# Hermitian matrix decomposition $A = B B^H$ [closed]

If a N×N (N≥3) Hermitian matrix A meets the following conditions:

1. A is positive semi-definite (not positive definite, i.e. A has at least M zero eigenvalue, where M is a given paremeter with 1≤M≤N-1).
2. The sum of each off diagonal results in 0, and the main diagonal elements are non-negative, which is shown in the figure (set N=4 as example).

Then what the general solution of A is?

For example, a particular solution of A can be $$\begin{matrix} I_{M'} & 0 &\\ 0 & 0 \\ \end{matrix}$$ where M≤N-M'≤N-1. It is just a particular solution, I wonder what is the general solution under these two conditions. ## closed as unclear what you're asking by Brian Borchers, Claude Leibovici, user228113, David K, AquaNov 28 '17 at 18:25

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• Welcome to MSE. Here's some guide to MathJax. – Sou Nov 22 '17 at 12:49
• In a question like this some examples using numbers would be nice. – P. Siehr Nov 22 '17 at 13:46
• After the last edit, your question does not contain a question any more. Then what the general solution of A is? What does that mean? I voted to close this question for now until this question is formulated well, and can be answered. Right now, with edit after edit, it will only annoy everyone who already answered, as their solution will get incorrect. – P. Siehr Nov 23 '17 at 8:25

## 2 Answers

I claim that your matrices can never be decomposed in such a way.

First, note that a decomposition of the form $A = BB^\dagger$ is possible in general if and only if your Hermitian matrix $A$ is positive semi-definite.

You seem to require that every element of the main diagonal be zero. We can in fact weaken this condition to requiring the matrices be trace-free. Since all the eigenvalues of a Hermitian matrix are real, it follows that there must be at least one positive eigenvalue and at least one negative eigenvalue for any trace-free matrix (or else all eigenvalues could be zero, in which we have the zero matrix).

It follows that every non-zero trace-free Hermitian matrix is necessarily indefinite, and by definition, all your matrices are trace-free and hence indefinite. Therefore a decomposition of the form $A=BB^\dagger$ is never possible for your class of matrices.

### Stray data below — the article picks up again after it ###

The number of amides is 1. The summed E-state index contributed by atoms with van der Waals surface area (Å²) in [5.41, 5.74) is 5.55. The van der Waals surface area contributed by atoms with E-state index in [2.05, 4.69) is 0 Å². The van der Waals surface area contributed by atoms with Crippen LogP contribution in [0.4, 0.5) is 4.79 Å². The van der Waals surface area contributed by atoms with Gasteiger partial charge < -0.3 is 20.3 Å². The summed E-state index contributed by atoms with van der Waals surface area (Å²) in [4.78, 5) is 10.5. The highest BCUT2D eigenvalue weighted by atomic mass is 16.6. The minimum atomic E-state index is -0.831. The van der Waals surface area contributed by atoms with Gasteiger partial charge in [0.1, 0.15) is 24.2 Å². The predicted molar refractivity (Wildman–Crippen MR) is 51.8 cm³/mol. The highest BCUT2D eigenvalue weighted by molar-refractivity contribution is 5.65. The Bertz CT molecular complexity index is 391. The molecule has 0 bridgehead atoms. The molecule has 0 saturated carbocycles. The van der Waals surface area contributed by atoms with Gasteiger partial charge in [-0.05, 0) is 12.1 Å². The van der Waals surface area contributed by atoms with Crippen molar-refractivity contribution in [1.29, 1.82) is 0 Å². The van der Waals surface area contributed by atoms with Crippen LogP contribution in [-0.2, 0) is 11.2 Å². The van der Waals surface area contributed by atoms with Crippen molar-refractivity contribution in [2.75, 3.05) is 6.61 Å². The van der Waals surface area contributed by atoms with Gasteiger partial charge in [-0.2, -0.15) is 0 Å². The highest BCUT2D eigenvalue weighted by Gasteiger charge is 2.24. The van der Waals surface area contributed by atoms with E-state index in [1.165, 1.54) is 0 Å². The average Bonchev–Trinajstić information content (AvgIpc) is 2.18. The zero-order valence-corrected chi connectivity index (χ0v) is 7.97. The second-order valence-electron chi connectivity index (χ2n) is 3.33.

Edit: In case the OP didn't mean for the diagonal to be zero the situation is still quite bleak. More general, let $S$ denote the set of all matrices whose non-main diagonals sum to zero.

First, note that $S$ is closed under negation, i.e., $A \in S$ if and only if $-A\in S$. This already tells us there cannot exist a decomposition for every element of $S$, and more assumptions are required.

Another way to see this is that Sylvester's criterion requires that all of the main diagonal elements be non-negative for there to even be a chance for the matrix to be positive semi-definite. So if the main diagonal were unrestricted, any negative element on the diagonal would invalidate the existence of the required decomposition.

The general conclusion is that without further assumptions, no, such a decomposition need not exist.

• I think OP means that the sum of each off diagonal results in 0. Excluding the main-diagonal. – P. Siehr Nov 22 '17 at 13:48
• @P.Siehr The OP said each color summed to zero, so I naturally assumed that held for the main diagonal as well. In any case, I've added a few lines in case that's not what he intended. – EuYu Nov 22 '17 at 13:59
• Yes, that is why I asked for examples. – P. Siehr Nov 22 '17 at 14:36
• @P.Siehr Thank you. You got it right. I mean that the sum of each off diagonal results in 0, and there are no constraints to the main-diagonal. For example, if N=3, A can be represented as$$\begin{matrix} a & b & 0 \\ b^* & c & -b \\ 0 & -b^* & d \\ \end{matrix}$$ I wonder if Hermitian matrix A with order N≥3 is positive semi-definite (not positive definite, because B is not square). – Tony Yan Nov 22 '17 at 17:02
• @EuYu Thank you for your detailed response. First, I mean that the sum of each off diagonal results in 0. Moreover, since A is positive semi-definite, the main diagonal elements are non-negative. So I want to find A under these constraints. Thanks a lot. ^-^ – Tony Yan Nov 22 '17 at 17:31

No. The negative of the $1\times 1$ identity matrix, $A = \pmatrix{-1},$ cannot be so written.

• I am sorry for missing the condition that the order of A is more than 2, i.e. N≥3. Thank you. – Tony Yan Nov 22 '17 at 13:37